Britain's Lloyds TSB bank has agreed to pay a 350 million US dollars penalty to US authorities over financial transfers that violated US sanctions. The US Justice Department said Lloyds TSB had acknowledged criminal conduct and agreed to forfeit the funds in return for an end to its investigation.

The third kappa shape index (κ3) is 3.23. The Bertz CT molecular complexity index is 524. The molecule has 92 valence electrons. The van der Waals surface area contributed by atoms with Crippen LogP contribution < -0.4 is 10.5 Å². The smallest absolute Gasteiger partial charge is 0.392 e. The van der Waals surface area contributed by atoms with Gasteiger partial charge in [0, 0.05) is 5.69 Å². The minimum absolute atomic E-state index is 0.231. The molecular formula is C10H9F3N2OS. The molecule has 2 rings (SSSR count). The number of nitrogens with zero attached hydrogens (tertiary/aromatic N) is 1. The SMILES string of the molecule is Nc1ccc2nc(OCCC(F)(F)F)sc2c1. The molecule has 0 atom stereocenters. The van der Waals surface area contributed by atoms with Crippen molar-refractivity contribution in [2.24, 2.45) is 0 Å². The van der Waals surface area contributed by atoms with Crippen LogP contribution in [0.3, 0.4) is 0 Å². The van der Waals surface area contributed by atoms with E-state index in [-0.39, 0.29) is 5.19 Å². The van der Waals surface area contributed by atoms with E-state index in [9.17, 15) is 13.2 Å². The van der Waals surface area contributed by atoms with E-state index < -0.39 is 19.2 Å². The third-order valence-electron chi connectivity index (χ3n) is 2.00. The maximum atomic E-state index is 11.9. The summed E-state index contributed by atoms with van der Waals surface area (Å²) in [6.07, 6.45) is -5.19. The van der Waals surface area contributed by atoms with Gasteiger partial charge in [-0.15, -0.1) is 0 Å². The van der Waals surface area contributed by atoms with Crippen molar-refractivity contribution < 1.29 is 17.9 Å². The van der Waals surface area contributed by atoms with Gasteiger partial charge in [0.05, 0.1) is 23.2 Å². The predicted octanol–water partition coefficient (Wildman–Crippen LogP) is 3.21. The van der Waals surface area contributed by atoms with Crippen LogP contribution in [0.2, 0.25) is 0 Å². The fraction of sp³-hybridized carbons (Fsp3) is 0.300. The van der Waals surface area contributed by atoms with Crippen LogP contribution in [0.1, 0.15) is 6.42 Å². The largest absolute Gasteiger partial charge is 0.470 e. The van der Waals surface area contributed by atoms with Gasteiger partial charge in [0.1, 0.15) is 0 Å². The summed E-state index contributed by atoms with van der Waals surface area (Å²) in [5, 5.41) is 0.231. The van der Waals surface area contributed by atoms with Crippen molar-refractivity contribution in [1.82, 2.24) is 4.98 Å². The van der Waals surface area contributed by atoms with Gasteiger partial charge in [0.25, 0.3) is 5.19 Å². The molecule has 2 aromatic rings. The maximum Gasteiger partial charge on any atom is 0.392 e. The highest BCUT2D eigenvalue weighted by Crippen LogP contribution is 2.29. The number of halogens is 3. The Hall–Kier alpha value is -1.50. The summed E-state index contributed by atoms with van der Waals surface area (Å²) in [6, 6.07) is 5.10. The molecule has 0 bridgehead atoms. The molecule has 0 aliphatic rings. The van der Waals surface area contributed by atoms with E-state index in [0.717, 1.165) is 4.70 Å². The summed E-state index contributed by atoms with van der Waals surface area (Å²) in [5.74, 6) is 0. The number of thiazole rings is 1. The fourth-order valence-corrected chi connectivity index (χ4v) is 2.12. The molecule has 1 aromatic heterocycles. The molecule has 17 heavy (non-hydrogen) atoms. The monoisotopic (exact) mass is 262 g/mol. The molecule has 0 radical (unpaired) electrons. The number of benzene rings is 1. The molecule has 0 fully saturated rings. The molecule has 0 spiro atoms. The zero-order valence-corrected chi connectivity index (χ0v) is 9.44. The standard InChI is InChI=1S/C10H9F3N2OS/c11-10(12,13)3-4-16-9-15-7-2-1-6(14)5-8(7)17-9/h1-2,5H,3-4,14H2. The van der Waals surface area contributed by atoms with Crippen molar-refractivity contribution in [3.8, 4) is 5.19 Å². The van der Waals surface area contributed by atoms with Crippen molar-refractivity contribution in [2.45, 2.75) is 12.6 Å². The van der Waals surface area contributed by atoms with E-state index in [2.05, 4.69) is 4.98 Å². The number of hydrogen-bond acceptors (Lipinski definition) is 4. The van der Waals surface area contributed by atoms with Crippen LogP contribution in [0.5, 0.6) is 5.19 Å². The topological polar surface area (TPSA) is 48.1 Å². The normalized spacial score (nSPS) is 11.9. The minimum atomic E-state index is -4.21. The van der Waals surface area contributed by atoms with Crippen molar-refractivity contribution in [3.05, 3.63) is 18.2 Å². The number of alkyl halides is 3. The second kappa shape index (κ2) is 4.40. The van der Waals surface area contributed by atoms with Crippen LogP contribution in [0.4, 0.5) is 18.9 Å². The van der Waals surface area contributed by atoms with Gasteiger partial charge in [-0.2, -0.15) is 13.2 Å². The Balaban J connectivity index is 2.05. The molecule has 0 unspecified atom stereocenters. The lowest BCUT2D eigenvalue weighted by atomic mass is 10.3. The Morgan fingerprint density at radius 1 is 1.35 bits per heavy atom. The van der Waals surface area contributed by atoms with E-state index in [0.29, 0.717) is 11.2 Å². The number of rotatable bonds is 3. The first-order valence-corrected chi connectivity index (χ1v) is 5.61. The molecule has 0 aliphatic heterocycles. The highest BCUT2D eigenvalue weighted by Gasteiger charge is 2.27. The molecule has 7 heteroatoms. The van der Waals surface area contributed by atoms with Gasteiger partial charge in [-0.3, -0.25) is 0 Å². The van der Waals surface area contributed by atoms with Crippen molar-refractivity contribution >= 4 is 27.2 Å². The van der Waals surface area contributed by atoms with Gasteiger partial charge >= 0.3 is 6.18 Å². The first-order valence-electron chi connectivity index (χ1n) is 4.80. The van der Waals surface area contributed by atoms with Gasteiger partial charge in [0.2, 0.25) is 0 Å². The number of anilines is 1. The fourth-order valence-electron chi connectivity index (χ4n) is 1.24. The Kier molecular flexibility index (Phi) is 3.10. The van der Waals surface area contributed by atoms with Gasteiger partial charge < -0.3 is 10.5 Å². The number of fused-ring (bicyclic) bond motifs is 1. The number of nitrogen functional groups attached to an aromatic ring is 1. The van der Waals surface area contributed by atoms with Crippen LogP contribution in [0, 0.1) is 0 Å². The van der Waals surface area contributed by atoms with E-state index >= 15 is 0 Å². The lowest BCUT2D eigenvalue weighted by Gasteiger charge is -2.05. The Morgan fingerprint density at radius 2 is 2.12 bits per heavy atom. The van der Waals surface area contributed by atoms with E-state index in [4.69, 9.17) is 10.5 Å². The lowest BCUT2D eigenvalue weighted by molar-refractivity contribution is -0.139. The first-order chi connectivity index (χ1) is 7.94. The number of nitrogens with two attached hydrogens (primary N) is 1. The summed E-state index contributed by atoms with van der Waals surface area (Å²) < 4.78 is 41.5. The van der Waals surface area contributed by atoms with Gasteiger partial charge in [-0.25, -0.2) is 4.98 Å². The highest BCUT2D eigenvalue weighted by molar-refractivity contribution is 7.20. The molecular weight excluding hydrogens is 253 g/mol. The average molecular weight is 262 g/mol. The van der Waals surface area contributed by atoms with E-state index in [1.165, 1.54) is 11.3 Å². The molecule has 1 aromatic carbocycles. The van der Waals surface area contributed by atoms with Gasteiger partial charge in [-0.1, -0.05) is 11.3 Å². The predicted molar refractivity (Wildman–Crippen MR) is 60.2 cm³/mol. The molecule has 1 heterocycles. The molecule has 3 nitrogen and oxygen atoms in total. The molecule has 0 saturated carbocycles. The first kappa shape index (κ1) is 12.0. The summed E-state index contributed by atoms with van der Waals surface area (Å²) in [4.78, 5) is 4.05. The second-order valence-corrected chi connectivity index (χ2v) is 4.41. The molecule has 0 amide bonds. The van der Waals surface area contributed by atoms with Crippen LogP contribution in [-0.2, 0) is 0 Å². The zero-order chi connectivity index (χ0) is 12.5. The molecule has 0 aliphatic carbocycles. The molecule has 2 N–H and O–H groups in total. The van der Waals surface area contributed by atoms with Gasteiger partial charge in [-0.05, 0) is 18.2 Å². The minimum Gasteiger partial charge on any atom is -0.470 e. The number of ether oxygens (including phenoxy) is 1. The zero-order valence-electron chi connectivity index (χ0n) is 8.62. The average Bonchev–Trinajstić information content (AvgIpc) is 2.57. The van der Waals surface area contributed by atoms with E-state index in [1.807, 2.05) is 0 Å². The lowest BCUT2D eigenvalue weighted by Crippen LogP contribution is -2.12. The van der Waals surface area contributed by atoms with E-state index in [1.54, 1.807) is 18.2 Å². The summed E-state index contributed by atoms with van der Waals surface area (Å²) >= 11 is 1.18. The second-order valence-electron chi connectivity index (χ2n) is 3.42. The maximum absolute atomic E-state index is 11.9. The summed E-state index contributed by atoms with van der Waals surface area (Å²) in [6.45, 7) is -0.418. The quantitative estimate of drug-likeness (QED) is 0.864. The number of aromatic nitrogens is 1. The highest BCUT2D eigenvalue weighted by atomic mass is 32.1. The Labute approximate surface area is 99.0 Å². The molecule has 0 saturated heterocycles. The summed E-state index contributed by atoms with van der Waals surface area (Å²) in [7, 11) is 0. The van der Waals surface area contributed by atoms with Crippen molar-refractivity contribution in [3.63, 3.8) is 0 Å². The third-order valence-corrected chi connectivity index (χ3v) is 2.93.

Prosecutors said the bank faked records so clients in Iran, Libya and Sudan could do business with US institutions. Lloyds TSB said that it had cooperated fully. "We are committed to running our business with the highest levels of integrity and regulatory compliance across all of our operations, and have undertaken a range of significant steps to further enhance our compliance programmes," it said in a statement. US prosecutors said that the bank's misconduct took place between 1995 and 2007. "For more than 12 years, Lloyds facilitated the anonymous movement of hundreds of millions of dollars from US-sanctioned nations through our financial system," Assistant Attorney General Matthew Friedrich said. According to court documents, Lloyds removed information such as customer names, bank names and addresses so that wire transfers would pass undetected through filters at US banks. This process - known as stripping - meant that more than 350m USD (£230m at current exchange rates) that might otherwise have been blocked was processed by US institutions. Lloyds TSB had agreed to forfeit half the money to the US and half to New York County. In return, the Justice Department would recommend that charges against the bank be dismissed in two years, it said. Lloyds said it had set aside £180m last year against a possible settlement - before sterling weakened against the US dollar - and it did "not anticipate any further enforcement actions". The US prohibits certain countries, institutions and individuals from accessing the US banking system, based on its foreign policy and national security goals. It lifted sanctions on Libya in 2004, but measures remain in place against Iran and Sudan. In related news the heads of the UK's biggest banks gathered at Prime Minister Gordon Brown's weekend Chequers retreat as new plans to kick-start lending took a step closer. Lloyds TSB chief executive Eric Daniels and Barclays chairman Marcus Agius were among the guests along with Chancellor Alistair Darling and London Stock Exchange chairman Chris Gibson-Smith, the Sunday Times said. A Downing Street spokesman played down the meeting, calling it a "long-standing lunch" which had been in the diary for some time. But the gathering will fuel speculation over the latest steps to help a beleaguered banking sector and boost lending to ailing businesses. Since October, UK banks have been given guarantees worth hundreds of billions and £37 billion in taxpayer cash to strengthen their finances. This has left the State as a majority shareholder in Royal Bank of Scotland and likely to own almost half of Lloyds TSB and HBOS when their merger completes this week. Despite these moves, the Bank of England's latest survey said lending to businesses and households was set to decline further in the first three months of 2009.